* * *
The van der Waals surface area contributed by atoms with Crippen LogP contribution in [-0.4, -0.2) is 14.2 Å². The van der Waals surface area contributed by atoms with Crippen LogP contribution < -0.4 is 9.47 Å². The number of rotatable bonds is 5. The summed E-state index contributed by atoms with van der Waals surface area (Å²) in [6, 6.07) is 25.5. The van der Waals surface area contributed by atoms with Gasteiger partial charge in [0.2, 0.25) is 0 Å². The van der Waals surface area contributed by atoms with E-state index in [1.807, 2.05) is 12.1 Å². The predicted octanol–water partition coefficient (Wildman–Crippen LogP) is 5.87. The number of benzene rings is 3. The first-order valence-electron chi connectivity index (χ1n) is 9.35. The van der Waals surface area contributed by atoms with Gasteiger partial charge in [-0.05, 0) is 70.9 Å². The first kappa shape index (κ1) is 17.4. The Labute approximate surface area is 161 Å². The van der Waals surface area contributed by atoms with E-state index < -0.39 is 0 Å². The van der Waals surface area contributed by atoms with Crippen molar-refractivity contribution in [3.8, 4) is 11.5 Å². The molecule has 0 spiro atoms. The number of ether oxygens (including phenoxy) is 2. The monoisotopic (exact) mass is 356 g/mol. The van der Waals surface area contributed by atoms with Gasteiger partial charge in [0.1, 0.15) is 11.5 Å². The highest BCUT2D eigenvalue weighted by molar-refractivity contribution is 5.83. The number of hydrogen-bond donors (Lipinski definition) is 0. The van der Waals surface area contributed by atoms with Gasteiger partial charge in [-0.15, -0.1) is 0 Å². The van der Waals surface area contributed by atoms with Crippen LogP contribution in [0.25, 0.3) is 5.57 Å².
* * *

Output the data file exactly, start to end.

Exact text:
The van der Waals surface area contributed by atoms with Crippen LogP contribution in [-0.4, -0.2) is 14.2 Å². The van der Waals surface area contributed by atoms with Crippen LogP contribution < -0.4 is 9.47 Å². The number of rotatable bonds is 5. The summed E-state index contributed by atoms with van der Waals surface area (Å²) in [6, 6.07) is 25.5. The van der Waals surface area contributed by atoms with Gasteiger partial charge in [0.2, 0.25) is 0 Å². The van der Waals surface area contributed by atoms with E-state index in [1.807, 2.05) is 12.1 Å². The predicted octanol–water partition coefficient (Wildman–Crippen LogP) is 5.87. The number of benzene rings is 3. The first-order valence-electron chi connectivity index (χ1n) is 9.35. The van der Waals surface area contributed by atoms with Gasteiger partial charge in [-0.05, 0) is 70.9 Å². The first kappa shape index (κ1) is 17.4. The Labute approximate surface area is 161 Å². The van der Waals surface area contributed by atoms with E-state index < -0.39 is 0 Å². The van der Waals surface area contributed by atoms with Crippen molar-refractivity contribution in [3.8, 4) is 11.5 Å². The molecule has 0 spiro atoms. The number of ether oxygens (including phenoxy) is 2. The monoisotopic (exact) mass is 356 g/mol. The van der Waals surface area contributed by atoms with Gasteiger partial charge in [0.1, 0.15) is 11.5 Å². The highest BCUT2D eigenvalue weighted by molar-refractivity contribution is 5.83. The number of hydrogen-bond donors (Lipinski definition) is 0. The van der Waals surface area contributed by atoms with Gasteiger partial charge in [-0.15, -0.1) is 0 Å². The van der Waals surface area contributed by atoms with Crippen LogP contribution in [0.25, 0.3) is 5.57 Å².